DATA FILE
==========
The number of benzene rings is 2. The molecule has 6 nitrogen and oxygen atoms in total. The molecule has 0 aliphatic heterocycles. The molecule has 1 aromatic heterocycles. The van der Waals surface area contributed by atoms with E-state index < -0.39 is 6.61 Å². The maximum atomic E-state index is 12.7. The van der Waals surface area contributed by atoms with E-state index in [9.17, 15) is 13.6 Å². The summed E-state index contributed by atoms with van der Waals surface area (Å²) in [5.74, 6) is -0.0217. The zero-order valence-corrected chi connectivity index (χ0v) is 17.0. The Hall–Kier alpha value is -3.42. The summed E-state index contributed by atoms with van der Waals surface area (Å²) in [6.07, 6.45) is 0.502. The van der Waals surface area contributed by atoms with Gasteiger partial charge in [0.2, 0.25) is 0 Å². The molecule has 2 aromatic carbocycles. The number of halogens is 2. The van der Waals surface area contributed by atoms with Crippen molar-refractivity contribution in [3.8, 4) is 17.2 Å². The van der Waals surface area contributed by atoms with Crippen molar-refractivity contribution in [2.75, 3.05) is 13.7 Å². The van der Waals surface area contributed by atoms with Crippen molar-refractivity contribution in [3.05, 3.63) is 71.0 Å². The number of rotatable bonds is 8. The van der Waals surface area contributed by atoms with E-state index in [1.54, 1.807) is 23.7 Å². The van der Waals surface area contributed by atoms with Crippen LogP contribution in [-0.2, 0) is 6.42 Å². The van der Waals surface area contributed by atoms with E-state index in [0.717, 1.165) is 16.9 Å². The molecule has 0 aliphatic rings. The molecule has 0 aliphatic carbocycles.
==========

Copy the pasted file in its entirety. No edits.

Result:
The number of benzene rings is 2. The molecule has 6 nitrogen and oxygen atoms in total. The molecule has 0 aliphatic heterocycles. The molecule has 1 aromatic heterocycles. The van der Waals surface area contributed by atoms with E-state index < -0.39 is 6.61 Å². The maximum atomic E-state index is 12.7. The van der Waals surface area contributed by atoms with E-state index in [9.17, 15) is 13.6 Å². The summed E-state index contributed by atoms with van der Waals surface area (Å²) in [5.74, 6) is -0.0217. The zero-order valence-corrected chi connectivity index (χ0v) is 17.0. The Hall–Kier alpha value is -3.42. The summed E-state index contributed by atoms with van der Waals surface area (Å²) in [6.07, 6.45) is 0.502. The van der Waals surface area contributed by atoms with Gasteiger partial charge in [0.2, 0.25) is 0 Å². The molecule has 2 aromatic carbocycles. The number of halogens is 2. The van der Waals surface area contributed by atoms with Crippen molar-refractivity contribution in [3.8, 4) is 17.2 Å². The van der Waals surface area contributed by atoms with Crippen molar-refractivity contribution in [2.75, 3.05) is 13.7 Å². The van der Waals surface area contributed by atoms with Crippen molar-refractivity contribution in [3.05, 3.63) is 71.0 Å². The number of rotatable bonds is 8. The van der Waals surface area contributed by atoms with E-state index in [1.54, 1.807) is 23.7 Å². The van der Waals surface area contributed by atoms with Crippen LogP contribution in [-0.2, 0) is 6.42 Å². The van der Waals surface area contributed by atoms with E-state index in [0.717, 1.165) is 16.9 Å². The molecule has 0 aliphatic rings. The molecule has 0 aliphatic carbocycles.